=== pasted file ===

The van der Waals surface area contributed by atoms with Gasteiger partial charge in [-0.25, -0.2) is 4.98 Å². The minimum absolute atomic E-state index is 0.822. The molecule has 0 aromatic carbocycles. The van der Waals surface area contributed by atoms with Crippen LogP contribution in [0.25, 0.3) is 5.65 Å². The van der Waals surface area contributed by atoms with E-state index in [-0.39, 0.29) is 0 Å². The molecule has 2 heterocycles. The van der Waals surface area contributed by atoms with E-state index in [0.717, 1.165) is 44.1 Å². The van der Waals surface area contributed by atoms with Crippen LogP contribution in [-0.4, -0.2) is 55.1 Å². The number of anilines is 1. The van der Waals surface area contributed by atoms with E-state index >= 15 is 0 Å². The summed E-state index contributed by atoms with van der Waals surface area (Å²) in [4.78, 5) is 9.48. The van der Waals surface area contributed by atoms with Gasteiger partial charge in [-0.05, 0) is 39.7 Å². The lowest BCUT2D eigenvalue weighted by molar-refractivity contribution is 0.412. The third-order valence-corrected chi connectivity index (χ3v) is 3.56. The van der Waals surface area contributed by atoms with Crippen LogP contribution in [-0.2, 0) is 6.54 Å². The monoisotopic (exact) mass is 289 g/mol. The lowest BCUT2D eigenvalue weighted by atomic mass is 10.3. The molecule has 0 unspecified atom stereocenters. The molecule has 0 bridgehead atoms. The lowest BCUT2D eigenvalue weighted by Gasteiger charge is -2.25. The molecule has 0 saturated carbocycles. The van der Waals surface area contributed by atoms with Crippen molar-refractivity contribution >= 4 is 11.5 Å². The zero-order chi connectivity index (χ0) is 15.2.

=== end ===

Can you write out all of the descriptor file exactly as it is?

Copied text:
The van der Waals surface area contributed by atoms with Gasteiger partial charge in [-0.25, -0.2) is 4.98 Å². The minimum absolute atomic E-state index is 0.822. The molecule has 0 aromatic carbocycles. The van der Waals surface area contributed by atoms with Crippen LogP contribution in [0.25, 0.3) is 5.65 Å². The van der Waals surface area contributed by atoms with E-state index in [-0.39, 0.29) is 0 Å². The molecule has 2 heterocycles. The van der Waals surface area contributed by atoms with E-state index in [0.717, 1.165) is 44.1 Å². The van der Waals surface area contributed by atoms with Crippen LogP contribution in [-0.4, -0.2) is 55.1 Å². The number of anilines is 1. The van der Waals surface area contributed by atoms with E-state index >= 15 is 0 Å². The summed E-state index contributed by atoms with van der Waals surface area (Å²) in [4.78, 5) is 9.48. The van der Waals surface area contributed by atoms with Gasteiger partial charge in [-0.05, 0) is 39.7 Å². The lowest BCUT2D eigenvalue weighted by molar-refractivity contribution is 0.412. The third-order valence-corrected chi connectivity index (χ3v) is 3.56. The van der Waals surface area contributed by atoms with Crippen LogP contribution in [-0.2, 0) is 6.54 Å². The monoisotopic (exact) mass is 289 g/mol. The lowest BCUT2D eigenvalue weighted by atomic mass is 10.3. The molecule has 0 unspecified atom stereocenters. The molecule has 0 bridgehead atoms. The lowest BCUT2D eigenvalue weighted by Gasteiger charge is -2.25. The molecule has 0 saturated carbocycles. The van der Waals surface area contributed by atoms with Crippen molar-refractivity contribution >= 4 is 11.5 Å². The zero-order chi connectivity index (χ0) is 15.2.